Shintalla Beag

Mask in a flat calm, Shintalla Beag with another boat off the northern tip of the island

The Johnson was a long shift and this could be a blessing or a pain in the rear end. In a big wind when the waves reached 5 or 6 feet in height the Johnson’s propeller stayed under the water at all times, very comforting when driving in such extreme conditions. But the dense weeds on Lough Cullin reach close to the surface and I spent many days constantly pulling up the motor to clear the prop fouled with raft of weeds there. It also meant I had to be very careful, especially on the Mask as it was easy to strike the bottom, as the well chipped propeller testified. I went through three props in my time with that engine, all damaged by the stones on the bottom of Lough Mask. My preference for fishing the shallows was most definitely at odds with the length of the outboard. Please note my new engine is a short shaft model – I may have learned something in my old age.

Ooops!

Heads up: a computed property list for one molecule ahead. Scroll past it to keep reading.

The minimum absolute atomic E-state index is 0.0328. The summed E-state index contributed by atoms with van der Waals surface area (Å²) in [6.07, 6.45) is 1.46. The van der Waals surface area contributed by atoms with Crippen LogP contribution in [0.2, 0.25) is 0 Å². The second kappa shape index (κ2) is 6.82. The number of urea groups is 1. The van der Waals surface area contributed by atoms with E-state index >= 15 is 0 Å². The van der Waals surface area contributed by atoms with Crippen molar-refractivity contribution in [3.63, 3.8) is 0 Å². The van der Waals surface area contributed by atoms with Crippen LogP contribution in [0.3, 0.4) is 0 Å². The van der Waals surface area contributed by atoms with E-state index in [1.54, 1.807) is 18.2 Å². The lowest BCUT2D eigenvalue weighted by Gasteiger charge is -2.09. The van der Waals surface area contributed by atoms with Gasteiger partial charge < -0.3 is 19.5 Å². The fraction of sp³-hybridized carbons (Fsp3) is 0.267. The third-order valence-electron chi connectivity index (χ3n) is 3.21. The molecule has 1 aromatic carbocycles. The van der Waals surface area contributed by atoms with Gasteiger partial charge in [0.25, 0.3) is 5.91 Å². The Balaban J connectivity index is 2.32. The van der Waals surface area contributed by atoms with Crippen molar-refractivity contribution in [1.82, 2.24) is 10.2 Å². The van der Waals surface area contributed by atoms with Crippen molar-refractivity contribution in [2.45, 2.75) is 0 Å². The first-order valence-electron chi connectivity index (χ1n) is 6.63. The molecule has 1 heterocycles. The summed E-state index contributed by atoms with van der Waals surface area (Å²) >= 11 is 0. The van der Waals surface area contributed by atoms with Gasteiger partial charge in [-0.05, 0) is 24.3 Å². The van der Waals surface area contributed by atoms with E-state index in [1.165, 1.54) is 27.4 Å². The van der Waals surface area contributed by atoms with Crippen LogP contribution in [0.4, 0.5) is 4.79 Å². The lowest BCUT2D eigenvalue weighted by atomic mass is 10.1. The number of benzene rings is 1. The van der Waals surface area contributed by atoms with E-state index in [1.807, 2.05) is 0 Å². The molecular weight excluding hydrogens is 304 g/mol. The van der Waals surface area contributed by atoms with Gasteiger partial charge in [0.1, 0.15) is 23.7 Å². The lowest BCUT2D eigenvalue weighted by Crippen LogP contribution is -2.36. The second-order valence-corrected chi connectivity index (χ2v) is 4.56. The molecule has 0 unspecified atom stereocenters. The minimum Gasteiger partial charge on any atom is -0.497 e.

No more will I sweat and curse the sheer weight of the old white engine while dragging it out of the car and on to the boat. I’ll miss the throaty roar as she sprang into life after a few pulls of the cord (she was always a good starter). That healthy kick as I opened the throttle used to bring a smile to my face, she was nippy enough for one so ancient. The smell of the two stroke oil and the little patch glistening on the surface of the lough when she kicked into life are things of the past now. It is the end of an era for me but in a way I am happy the engine has gone. It was too heavy for me now and the pollution from a two stroke is hard to justify these days. Her time had come and I had to move on. The new Honda shimmers under the light in the shed, basking in her beauty and reliability while the Johnson was carted off ignominiously to an uncertain future. I don’t know if the buyer plans to use the engine or if she will be stripped for parts. Either way, our paths have diverged and there is a patch of free space in the shed now that wasn’t there this morning. Goodbye old friend, I caught many fish as saw wondrous things thanks to you.